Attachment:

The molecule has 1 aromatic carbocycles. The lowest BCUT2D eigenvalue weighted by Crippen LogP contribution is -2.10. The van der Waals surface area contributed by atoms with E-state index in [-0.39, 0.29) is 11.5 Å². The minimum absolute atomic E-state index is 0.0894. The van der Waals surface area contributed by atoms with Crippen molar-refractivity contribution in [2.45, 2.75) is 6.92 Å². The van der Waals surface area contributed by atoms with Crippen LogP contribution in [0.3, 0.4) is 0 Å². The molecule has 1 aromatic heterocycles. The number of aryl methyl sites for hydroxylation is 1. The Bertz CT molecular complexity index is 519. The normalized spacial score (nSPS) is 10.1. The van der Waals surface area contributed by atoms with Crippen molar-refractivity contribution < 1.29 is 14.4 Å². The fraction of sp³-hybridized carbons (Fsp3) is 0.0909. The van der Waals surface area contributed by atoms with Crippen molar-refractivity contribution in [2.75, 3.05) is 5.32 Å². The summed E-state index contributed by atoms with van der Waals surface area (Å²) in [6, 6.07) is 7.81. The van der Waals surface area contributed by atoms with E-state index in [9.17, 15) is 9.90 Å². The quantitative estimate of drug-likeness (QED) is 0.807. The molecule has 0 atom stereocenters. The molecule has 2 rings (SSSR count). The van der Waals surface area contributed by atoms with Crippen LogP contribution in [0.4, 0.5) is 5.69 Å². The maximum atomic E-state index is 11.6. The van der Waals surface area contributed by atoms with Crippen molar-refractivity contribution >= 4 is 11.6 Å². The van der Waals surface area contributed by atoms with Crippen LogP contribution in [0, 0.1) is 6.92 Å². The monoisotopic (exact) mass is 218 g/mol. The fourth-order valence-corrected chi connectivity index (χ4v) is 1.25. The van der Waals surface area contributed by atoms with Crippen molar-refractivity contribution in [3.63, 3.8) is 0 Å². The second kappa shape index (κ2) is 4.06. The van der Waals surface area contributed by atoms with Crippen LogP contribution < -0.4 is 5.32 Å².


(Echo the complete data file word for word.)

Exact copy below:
The molecule has 1 aromatic carbocycles. The lowest BCUT2D eigenvalue weighted by Crippen LogP contribution is -2.10. The van der Waals surface area contributed by atoms with E-state index in [-0.39, 0.29) is 11.5 Å². The minimum absolute atomic E-state index is 0.0894. The van der Waals surface area contributed by atoms with Crippen molar-refractivity contribution in [2.45, 2.75) is 6.92 Å². The van der Waals surface area contributed by atoms with Crippen LogP contribution in [0.3, 0.4) is 0 Å². The molecule has 1 aromatic heterocycles. The number of aryl methyl sites for hydroxylation is 1. The Bertz CT molecular complexity index is 519. The normalized spacial score (nSPS) is 10.1. The van der Waals surface area contributed by atoms with Crippen molar-refractivity contribution < 1.29 is 14.4 Å². The fraction of sp³-hybridized carbons (Fsp3) is 0.0909. The van der Waals surface area contributed by atoms with Crippen molar-refractivity contribution in [2.75, 3.05) is 5.32 Å². The summed E-state index contributed by atoms with van der Waals surface area (Å²) in [6, 6.07) is 7.81. The van der Waals surface area contributed by atoms with E-state index in [9.17, 15) is 9.90 Å². The quantitative estimate of drug-likeness (QED) is 0.807. The molecule has 0 atom stereocenters. The molecule has 2 rings (SSSR count). The van der Waals surface area contributed by atoms with Crippen LogP contribution in [0.4, 0.5) is 5.69 Å². The maximum atomic E-state index is 11.6. The van der Waals surface area contributed by atoms with Crippen molar-refractivity contribution >= 4 is 11.6 Å². The van der Waals surface area contributed by atoms with Crippen LogP contribution in [0, 0.1) is 6.92 Å². The monoisotopic (exact) mass is 218 g/mol. The fourth-order valence-corrected chi connectivity index (χ4v) is 1.25. The van der Waals surface area contributed by atoms with Crippen molar-refractivity contribution in [3.63, 3.8) is 0 Å². The second kappa shape index (κ2) is 4.06. The van der Waals surface area contributed by atoms with Crippen LogP contribution < -0.4 is 5.32 Å².